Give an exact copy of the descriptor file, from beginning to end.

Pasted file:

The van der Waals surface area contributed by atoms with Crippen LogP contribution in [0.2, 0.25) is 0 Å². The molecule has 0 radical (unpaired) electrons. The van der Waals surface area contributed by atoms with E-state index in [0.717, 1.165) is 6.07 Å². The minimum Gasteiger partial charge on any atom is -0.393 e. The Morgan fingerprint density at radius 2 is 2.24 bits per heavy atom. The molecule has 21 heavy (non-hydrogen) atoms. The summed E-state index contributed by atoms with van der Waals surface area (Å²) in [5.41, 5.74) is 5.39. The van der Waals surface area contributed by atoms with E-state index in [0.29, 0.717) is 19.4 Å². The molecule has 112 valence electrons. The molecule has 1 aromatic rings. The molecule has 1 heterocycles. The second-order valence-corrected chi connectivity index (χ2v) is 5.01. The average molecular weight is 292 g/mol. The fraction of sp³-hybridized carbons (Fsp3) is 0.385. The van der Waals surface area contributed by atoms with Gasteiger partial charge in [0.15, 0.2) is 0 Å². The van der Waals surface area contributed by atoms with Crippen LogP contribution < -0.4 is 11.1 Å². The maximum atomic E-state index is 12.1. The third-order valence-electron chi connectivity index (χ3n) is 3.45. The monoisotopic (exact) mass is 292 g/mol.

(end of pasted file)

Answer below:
The van der Waals surface area contributed by atoms with Crippen LogP contribution in [0.2, 0.25) is 0 Å². The molecule has 0 radical (unpaired) electrons. The van der Waals surface area contributed by atoms with E-state index in [0.717, 1.165) is 6.07 Å². The minimum Gasteiger partial charge on any atom is -0.393 e. The Morgan fingerprint density at radius 2 is 2.24 bits per heavy atom. The molecule has 21 heavy (non-hydrogen) atoms. The summed E-state index contributed by atoms with van der Waals surface area (Å²) in [5.41, 5.74) is 5.39. The van der Waals surface area contributed by atoms with E-state index in [0.29, 0.717) is 19.4 Å². The molecule has 112 valence electrons. The molecule has 1 aromatic rings. The molecule has 1 heterocycles. The second-order valence-corrected chi connectivity index (χ2v) is 5.01. The average molecular weight is 292 g/mol. The fraction of sp³-hybridized carbons (Fsp3) is 0.385. The van der Waals surface area contributed by atoms with Gasteiger partial charge in [0.15, 0.2) is 0 Å². The van der Waals surface area contributed by atoms with Crippen LogP contribution < -0.4 is 11.1 Å². The maximum atomic E-state index is 12.1. The third-order valence-electron chi connectivity index (χ3n) is 3.45. The monoisotopic (exact) mass is 292 g/mol.